In the absence of inflation pressures, the Fed has room to cut interest rates. But the timing remains in question, especially as most policymakers have said they expect the economy to pick up later this year.

Walking a tightrope 

Surveys of consumer confidence and business activity are running hot, unemployment is still near 50-year lows, and consumer spending continues apace.

But elsewhere the news has not been so good. Economic growth in the second quarter could be half the pace of the first, the manufacturing sector has continued to weaken and business investment has declined.

And Trump warned he could jack up tariffs on another $300 billion in Chinese goods, something that would no doubt send shockwaves through the global economy.

At the same time, recession indicators are flashing.

The New York Fed puts the odds of a recession in the coming year at about one in three — the highest since May 2008.

Oxford Economics said there is a 53 percent chance in the next six months, but warns that markets may be “excessively pessimistic.”

However, many of these readings are noisy and could reverse course in the coming months.

This leaves the Fed walking a tricky line, showing a willingness to cut rates if needed without committing to it.

“I think that Fed officials have done the right thing,” Kathy Bostjancic, chief US financial economist at Oxford Economics, told AFP, noting there are no “hard data” yet that clearly call for a cut.

“They essentially said they were listening to the markets and opened the door to a rate cut without promising one.”

Getting to zero: the Japan town trying to recycle all its waste

Published June 16, 2019 by SoClaimon

ศาสตร์เกษตรดินปุ๋ย : ขอบคุณแหล่งข้อมูล : หนังสือพิมพ์ The Nation

http://www.nationmultimedia.com/detail/asean-plus/30371173

Photo/AFP
Photo/AFP

Getting to zero: the Japan town trying to recycle all its waste

Breaking News June 16, 2019 10:59

By Agence France-Presse
Kamikatsu, Japan

Plastic, paper, metal? In Japan’s Kamikatsu, sorting rubbish isn’t that simple. Residents face a mind-boggling 45 separate categories for their garbage as the town aims to be “zero-waste” by 2020.

And that’s not all: there isn’t even trash collection. The 1,500 residents of the town in western Japan have to transport their waste themselves to a local facility.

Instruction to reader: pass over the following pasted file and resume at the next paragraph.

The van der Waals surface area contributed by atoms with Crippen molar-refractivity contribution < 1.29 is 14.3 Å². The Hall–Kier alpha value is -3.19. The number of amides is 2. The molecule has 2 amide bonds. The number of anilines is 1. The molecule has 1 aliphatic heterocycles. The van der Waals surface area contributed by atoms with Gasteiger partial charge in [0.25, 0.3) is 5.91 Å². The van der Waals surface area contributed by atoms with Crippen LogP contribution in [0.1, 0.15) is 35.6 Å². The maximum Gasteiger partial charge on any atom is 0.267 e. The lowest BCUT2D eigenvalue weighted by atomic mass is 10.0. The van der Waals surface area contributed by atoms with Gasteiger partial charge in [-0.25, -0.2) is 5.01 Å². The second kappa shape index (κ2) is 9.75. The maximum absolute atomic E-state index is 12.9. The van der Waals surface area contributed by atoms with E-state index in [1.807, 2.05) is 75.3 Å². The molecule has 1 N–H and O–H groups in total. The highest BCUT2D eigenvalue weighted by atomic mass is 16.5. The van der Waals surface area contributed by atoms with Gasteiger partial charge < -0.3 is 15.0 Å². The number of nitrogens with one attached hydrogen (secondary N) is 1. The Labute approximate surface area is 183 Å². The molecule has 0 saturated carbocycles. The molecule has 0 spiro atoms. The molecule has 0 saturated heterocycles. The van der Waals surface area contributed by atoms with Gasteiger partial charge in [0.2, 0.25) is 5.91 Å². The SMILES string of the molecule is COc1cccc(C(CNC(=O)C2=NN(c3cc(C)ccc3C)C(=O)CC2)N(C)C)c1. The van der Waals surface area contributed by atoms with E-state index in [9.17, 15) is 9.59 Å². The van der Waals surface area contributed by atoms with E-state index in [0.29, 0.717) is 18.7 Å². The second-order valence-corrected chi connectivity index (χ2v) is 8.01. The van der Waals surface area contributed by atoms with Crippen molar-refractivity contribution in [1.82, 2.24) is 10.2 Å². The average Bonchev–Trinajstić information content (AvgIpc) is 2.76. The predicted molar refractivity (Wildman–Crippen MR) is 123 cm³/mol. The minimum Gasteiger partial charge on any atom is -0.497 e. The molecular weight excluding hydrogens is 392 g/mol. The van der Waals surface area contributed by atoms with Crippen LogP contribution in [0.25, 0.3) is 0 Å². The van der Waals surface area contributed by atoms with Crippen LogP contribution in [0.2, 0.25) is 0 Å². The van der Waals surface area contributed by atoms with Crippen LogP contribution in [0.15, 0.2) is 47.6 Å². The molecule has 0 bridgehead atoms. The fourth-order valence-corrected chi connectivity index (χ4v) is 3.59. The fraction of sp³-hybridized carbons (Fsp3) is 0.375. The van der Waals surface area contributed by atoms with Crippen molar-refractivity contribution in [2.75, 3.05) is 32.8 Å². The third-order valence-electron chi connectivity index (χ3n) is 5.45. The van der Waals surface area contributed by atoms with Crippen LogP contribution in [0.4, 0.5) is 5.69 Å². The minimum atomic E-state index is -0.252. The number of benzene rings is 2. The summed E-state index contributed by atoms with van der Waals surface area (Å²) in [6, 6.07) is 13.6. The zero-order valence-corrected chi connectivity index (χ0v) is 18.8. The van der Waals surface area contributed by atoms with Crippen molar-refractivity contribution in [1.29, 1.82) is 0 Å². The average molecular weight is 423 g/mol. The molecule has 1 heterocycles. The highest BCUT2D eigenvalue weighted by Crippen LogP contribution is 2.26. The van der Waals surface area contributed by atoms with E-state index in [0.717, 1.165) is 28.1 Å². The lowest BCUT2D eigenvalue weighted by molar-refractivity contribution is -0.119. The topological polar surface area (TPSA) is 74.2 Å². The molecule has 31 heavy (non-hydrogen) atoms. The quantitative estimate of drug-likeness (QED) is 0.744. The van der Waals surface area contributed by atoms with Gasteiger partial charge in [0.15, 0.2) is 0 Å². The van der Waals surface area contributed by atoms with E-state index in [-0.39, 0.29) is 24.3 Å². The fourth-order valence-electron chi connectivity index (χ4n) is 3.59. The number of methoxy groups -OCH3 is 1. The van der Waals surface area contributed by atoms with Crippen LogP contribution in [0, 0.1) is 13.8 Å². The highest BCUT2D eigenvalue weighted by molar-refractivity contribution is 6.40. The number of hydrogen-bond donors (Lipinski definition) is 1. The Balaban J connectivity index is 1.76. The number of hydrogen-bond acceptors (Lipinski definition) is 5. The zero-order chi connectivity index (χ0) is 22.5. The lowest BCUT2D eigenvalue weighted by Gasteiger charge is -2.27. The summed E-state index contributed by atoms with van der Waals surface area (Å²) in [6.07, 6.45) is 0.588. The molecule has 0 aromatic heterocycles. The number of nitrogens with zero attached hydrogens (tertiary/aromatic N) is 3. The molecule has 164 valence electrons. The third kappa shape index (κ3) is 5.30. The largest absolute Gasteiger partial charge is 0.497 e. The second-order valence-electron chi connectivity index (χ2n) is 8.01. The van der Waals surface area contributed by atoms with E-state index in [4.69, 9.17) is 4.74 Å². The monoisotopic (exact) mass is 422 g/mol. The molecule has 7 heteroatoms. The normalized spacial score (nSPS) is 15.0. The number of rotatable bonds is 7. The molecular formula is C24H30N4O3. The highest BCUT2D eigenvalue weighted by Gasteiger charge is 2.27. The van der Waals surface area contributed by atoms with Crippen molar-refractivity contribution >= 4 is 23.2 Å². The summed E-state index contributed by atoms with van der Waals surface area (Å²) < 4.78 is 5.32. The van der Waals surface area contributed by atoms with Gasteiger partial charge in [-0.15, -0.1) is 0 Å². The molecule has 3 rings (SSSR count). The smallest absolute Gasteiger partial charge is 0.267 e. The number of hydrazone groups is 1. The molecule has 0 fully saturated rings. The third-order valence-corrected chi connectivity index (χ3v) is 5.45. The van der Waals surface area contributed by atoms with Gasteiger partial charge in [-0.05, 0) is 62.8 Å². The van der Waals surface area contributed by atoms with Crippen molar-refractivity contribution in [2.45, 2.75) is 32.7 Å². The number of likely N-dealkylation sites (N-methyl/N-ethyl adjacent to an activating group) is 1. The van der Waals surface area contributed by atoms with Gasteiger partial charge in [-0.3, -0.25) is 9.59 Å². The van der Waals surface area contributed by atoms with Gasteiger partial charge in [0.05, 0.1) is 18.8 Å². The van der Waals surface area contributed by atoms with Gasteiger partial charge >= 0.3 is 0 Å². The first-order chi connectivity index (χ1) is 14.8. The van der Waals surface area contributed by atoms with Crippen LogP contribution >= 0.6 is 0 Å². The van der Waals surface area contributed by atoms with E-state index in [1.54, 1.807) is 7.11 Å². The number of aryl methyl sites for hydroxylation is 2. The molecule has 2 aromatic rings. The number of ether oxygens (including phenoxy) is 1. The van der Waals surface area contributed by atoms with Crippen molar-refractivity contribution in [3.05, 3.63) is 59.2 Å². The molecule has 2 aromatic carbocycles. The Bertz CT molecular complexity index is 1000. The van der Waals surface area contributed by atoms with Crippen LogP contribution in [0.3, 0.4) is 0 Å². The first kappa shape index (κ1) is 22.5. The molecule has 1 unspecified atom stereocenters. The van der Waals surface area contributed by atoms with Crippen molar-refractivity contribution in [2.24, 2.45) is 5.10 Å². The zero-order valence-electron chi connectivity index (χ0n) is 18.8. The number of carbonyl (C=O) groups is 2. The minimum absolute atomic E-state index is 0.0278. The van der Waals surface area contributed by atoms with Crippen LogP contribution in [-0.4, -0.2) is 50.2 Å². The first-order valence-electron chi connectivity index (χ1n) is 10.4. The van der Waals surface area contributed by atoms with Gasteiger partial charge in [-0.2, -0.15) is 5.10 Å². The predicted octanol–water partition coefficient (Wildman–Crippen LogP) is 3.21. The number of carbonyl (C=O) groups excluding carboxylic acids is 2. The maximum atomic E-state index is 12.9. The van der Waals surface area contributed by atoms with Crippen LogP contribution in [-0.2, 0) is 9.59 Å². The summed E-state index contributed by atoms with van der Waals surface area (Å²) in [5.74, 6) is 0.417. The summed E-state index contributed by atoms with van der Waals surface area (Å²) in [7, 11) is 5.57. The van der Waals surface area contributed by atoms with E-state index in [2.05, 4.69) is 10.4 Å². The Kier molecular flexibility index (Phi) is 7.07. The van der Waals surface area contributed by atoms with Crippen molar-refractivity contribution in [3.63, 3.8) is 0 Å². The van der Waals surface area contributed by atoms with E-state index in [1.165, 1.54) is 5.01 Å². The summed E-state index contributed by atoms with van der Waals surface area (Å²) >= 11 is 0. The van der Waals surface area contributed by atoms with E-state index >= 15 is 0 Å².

“Yes, it’s complicated,” said Naoko Yokoyama, a 39-year-old resident who had brought her trash to the town’s waste centre.

“But I have become more environmentally conscious since I moved here a year ago,” she told AFP.

The categories cover everything from pillows to toothbrushes as the town aims to recycle all its waste, sending nothing to incinerators, by next year.

The process can be onerous — not only are there dozens of separate categories, but items like plastic bags and bottles must be washed and dried to facilitate recycling.

At the town’s waste facility, there are dozens of different boxes for each category. If the parts of an item fall into different categories for recycling, residents are expected to take them apart and send each bit to the right container.

One man who had brought in a shelf had to use a hammer to prise the wood from the metal, while elsewhere workers chopped up a thick, long rubber tube so it would fit into a sorting box.

Many parts of Japan already require separation of rubbish, but most areas have just a few categories, with the bulk of household waste going to incinerators.

 ‘Let’s recycle’ 

Kamikatsu was not much different until an ultimatum: in 2000, the town was ordered to shut down one of its incinerators because it no longer met stricter emissions standards.

That left the town with just one incinerator that couldn’t handle all of Kamikatsu’s waste, and there wasn’t enough money for a new one or to pay a neighbouring town for use of theirs.

“We thought, ‘If we can’t burn waste in the town, then let’s recycle.’ It’s cheaper to recycle waste than burn it,” said town official Midori Suga.

Kamikatsu is already close to achieving its goal, recycling about 80 percent of the 286 tonnes of waste it produced in 2017, far more than the national average of 20 percent.

The remainder, like most waste in Japan, is incinerated, as the country’s mountainous terrain considered unsuitable for landfills.

The nation produces less general waste per person than most developed countries, but it generates more plastic waste per capita than anywhere except the United States.

In the past, some plastic was exported for recycling, particularly to China, but a ban by Beijing on imports has left plastic recyclables piling up in parts of Japan.